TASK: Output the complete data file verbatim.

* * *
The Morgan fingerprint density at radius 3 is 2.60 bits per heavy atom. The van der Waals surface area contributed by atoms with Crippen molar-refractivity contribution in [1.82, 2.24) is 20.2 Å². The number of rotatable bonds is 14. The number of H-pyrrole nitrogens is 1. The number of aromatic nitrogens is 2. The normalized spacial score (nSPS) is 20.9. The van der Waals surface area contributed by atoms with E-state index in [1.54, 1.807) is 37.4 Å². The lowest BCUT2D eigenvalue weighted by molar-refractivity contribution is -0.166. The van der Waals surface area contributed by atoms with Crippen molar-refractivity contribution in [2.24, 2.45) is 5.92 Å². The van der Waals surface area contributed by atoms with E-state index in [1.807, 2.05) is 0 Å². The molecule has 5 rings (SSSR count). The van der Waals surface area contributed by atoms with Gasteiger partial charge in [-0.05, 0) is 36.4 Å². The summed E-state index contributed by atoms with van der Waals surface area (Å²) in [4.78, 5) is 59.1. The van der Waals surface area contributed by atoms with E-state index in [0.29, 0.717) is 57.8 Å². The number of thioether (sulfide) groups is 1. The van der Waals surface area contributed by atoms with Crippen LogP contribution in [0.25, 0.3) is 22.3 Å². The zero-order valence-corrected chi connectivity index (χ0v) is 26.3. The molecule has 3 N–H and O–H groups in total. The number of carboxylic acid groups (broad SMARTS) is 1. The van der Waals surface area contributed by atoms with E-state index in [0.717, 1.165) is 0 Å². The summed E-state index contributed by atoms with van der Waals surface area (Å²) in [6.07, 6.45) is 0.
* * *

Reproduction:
The Morgan fingerprint density at radius 3 is 2.60 bits per heavy atom. The van der Waals surface area contributed by atoms with Crippen molar-refractivity contribution in [1.82, 2.24) is 20.2 Å². The number of rotatable bonds is 14. The number of H-pyrrole nitrogens is 1. The number of aromatic nitrogens is 2. The normalized spacial score (nSPS) is 20.9. The van der Waals surface area contributed by atoms with E-state index in [1.54, 1.807) is 37.4 Å². The lowest BCUT2D eigenvalue weighted by molar-refractivity contribution is -0.166. The van der Waals surface area contributed by atoms with Crippen molar-refractivity contribution in [2.24, 2.45) is 5.92 Å². The van der Waals surface area contributed by atoms with E-state index in [1.807, 2.05) is 0 Å². The molecule has 5 rings (SSSR count). The van der Waals surface area contributed by atoms with Gasteiger partial charge in [-0.05, 0) is 36.4 Å². The summed E-state index contributed by atoms with van der Waals surface area (Å²) in [4.78, 5) is 59.1. The van der Waals surface area contributed by atoms with E-state index in [0.29, 0.717) is 57.8 Å². The number of thioether (sulfide) groups is 1. The van der Waals surface area contributed by atoms with Crippen LogP contribution in [0.25, 0.3) is 22.3 Å². The zero-order valence-corrected chi connectivity index (χ0v) is 26.3. The molecule has 3 N–H and O–H groups in total. The number of carboxylic acid groups (broad SMARTS) is 1. The van der Waals surface area contributed by atoms with E-state index in [0.717, 1.165) is 0 Å². The summed E-state index contributed by atoms with van der Waals surface area (Å²) in [6.07, 6.45) is 0.